The 72-Hour Kit and Its Relation to Managing Risks and Emergencies


So, our module centered on the management of risks and emergencies. Without a doubt, the Philippines is a disaster-prone area, we are visited by as many as 20 typhoons every year so, yes, it is crucial that we prepare for the worst. 

Who knew that there was so much to learn when talking about disaster and emergencies? I never realized that risk reduction could include a lot of things – from the relocation of schools from fault lines, shorelines, and other hazard-prone areas; to reforestation efforts; and wetland protection.

I now have a higher appreciation for the Brigada Eskwela program that has parents and students as volunteers in doing minor school repairs. I must admit that I never looked at it as a means of preventing emergencies.

My Family’s Participation

I took the liberty of posting here an initiative that was started by The Church of Jesus Christ of Latter-day Saints (LDS Church also known as Mormons). As members, we have been counseled to store food and to prepare for emergencies. This preparation includes creating our own 72-hour kit. This is a kit is the kind that you can take with you should there be a need to evacuate one’s home. As parents, we are also encouraged to prepare kits for our children.

Take a careful look at the list above. The 72-hour kit packs – in one backpack – all the equipment, clothing, bedding, fuel, personal documents, water, medicines and food. Read more about our 72-hour kit here.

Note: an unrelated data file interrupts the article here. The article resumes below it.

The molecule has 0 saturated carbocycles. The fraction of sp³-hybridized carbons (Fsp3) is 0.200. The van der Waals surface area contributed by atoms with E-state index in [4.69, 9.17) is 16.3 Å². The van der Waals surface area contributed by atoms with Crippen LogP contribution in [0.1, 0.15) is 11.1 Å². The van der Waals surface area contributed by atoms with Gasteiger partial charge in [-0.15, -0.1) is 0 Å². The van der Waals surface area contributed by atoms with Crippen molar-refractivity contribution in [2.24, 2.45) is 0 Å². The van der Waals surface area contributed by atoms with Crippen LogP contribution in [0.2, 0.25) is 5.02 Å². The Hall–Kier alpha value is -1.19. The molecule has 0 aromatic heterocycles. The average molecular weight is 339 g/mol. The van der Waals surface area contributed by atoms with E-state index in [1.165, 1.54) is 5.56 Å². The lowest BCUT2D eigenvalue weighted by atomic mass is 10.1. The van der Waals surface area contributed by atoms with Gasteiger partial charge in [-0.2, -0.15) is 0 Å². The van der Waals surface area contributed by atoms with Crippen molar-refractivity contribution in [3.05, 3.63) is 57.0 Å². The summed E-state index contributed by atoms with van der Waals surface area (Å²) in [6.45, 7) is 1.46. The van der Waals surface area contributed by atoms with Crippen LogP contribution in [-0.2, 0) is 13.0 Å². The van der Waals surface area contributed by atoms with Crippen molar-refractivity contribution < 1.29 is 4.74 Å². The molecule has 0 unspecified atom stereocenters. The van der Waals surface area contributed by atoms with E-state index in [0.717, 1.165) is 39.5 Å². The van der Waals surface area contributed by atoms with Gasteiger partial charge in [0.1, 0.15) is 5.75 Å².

You might wonder why we named the kit a 72-hour kit? Studies have shown that it takes 72 hours, on average, to respond to disaster-stricken areas. That’s three days of sustenance while waiting for help.

There is no single correct kit that can be organized by a member. The foods differ according to the preferences of the one carrying the kit. The basics such as medicines, water and equipment must all be met, though.

As a family, we bought four backpacks especially for this program. We also taught our 14-year old and 11-year old kids what they need to do in case of an earthquake, fire, and floods (though our home is at a slightly elevated zone).

Armed with new knowledge, we can now prepare against natural, even man-induced risks. Improved knowledge is not sufficient, though. Just like the 72-hour kit, we need to put into practice what we learned. Application and effective use of risk management could spell saved lives, less to zero injuries, and even the prevention of asset loss.


One comment

  1. Hi. Ms. Elena,

    Thank you, po for sharing your post. It is very informative and comprehensible.

    I really wish I knew more about management of risks and emergencies for it is very important.

    It is so good to know that there are initiated programs like your Church of Jesus Christ of Latter-day Saints (LDS Church is also known as Mormons) and Brigida Eskwela.

    I hope in the future I would be able to participate in this type of programs in order to broaden my knowledge and skills on managing risks and emergencies.

    I had fun reading your posts 🙂 Looking forward to your other blogs.



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